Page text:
In our modern era, we are well and truly blessed when it comes to information. We have the Internet, of course, with its wealth of knowledge. In only a few seconds, any of us can call up even the most obscure facts. Sure, it’s far from perfect, but it’s more than people from just a hundred years ago could dream of. To someone from the Renaissance or earlier, it really would be magic.
Since the written record is often all we have of older cultures, it’s fairly easy to trace the development of information technology. The Internet is only a few decades old, as we know. Telephones, television, and telegraphs (notice a theme there?) preceded that. Radio transmission goes back only a hundred years or so; before its invention, your choices for communication were mostly limited to the written word.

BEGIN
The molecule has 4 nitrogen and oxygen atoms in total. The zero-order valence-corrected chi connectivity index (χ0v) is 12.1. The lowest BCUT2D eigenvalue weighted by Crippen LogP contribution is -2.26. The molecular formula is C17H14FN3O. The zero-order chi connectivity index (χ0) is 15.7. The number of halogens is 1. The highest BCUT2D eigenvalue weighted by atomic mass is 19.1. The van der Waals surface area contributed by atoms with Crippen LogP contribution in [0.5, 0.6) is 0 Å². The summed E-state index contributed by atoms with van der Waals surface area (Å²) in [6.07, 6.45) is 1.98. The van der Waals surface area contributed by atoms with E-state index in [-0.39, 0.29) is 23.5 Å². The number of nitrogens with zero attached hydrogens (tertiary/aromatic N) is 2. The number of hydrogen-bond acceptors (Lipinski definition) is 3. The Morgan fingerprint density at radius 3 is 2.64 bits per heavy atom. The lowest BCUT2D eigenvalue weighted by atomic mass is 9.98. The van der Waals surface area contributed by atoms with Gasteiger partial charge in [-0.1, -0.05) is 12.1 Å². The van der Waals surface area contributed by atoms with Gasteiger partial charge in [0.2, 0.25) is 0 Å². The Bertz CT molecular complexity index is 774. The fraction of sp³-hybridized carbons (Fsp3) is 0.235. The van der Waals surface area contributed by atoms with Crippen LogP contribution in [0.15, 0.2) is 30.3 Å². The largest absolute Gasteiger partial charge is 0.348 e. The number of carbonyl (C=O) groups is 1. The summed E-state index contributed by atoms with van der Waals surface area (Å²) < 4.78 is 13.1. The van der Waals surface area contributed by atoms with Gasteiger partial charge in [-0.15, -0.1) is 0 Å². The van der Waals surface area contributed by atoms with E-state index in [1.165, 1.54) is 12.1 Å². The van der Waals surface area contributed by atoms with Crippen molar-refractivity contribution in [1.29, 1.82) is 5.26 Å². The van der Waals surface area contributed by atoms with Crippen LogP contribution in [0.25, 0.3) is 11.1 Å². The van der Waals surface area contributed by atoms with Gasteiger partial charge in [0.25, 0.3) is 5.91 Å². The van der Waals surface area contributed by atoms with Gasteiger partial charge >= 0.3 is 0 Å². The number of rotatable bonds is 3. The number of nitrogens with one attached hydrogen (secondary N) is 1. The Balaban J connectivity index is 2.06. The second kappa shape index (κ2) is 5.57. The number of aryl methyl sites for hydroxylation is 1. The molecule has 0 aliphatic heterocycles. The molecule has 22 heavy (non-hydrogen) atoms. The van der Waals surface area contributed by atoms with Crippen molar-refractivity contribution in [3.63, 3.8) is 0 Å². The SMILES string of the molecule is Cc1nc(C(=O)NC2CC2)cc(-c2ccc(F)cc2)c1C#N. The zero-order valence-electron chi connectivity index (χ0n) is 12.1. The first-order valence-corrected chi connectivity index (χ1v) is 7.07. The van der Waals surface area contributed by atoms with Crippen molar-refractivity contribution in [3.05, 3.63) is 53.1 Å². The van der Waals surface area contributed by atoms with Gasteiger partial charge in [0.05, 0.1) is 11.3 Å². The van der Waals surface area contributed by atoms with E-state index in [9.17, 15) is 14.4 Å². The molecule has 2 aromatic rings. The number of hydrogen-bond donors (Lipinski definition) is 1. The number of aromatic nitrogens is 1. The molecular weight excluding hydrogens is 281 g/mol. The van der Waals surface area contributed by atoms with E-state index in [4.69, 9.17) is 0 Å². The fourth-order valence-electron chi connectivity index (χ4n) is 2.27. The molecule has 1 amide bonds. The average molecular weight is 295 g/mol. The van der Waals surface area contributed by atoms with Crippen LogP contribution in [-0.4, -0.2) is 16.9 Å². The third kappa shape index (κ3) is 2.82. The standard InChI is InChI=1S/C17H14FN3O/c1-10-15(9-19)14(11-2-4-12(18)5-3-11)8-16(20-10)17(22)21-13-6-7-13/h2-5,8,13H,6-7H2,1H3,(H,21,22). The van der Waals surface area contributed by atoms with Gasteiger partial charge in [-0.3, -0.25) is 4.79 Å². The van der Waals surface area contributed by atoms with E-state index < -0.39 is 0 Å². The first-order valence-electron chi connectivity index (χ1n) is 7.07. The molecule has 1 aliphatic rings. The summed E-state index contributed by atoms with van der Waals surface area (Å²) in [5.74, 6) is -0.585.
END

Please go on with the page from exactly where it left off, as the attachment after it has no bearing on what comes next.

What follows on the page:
Writing dates back millennia. It’s the oldest and most stable method of storing information that we have. From clay tablets and inscriptions, we can follow its trail through the ages. Papyrus and parchment have been replaced by paper, which is now giving way to LEDs and flash memory, but the idea remains the same. Although the form modern writing takes would astound anyone from earlier times, its function would be familiar in an instant.
In those older days, what options do you have for information and communication? If you’re literate—not everyone was—you can write, obviously, but there’s only so much that gets you. The Chinese invented a printing press about a thousand years ago, but they didn’t really find it useful; if you look at the Chinese script, you’ll probably see why. The Western, alphabetic, world loved it when they got it four centuries later. Copying by hand was your only option for most things before that. (Seals and stamps had limited use, and block printing didn’t show up in Europe until a couple of generations before Gutenberg.)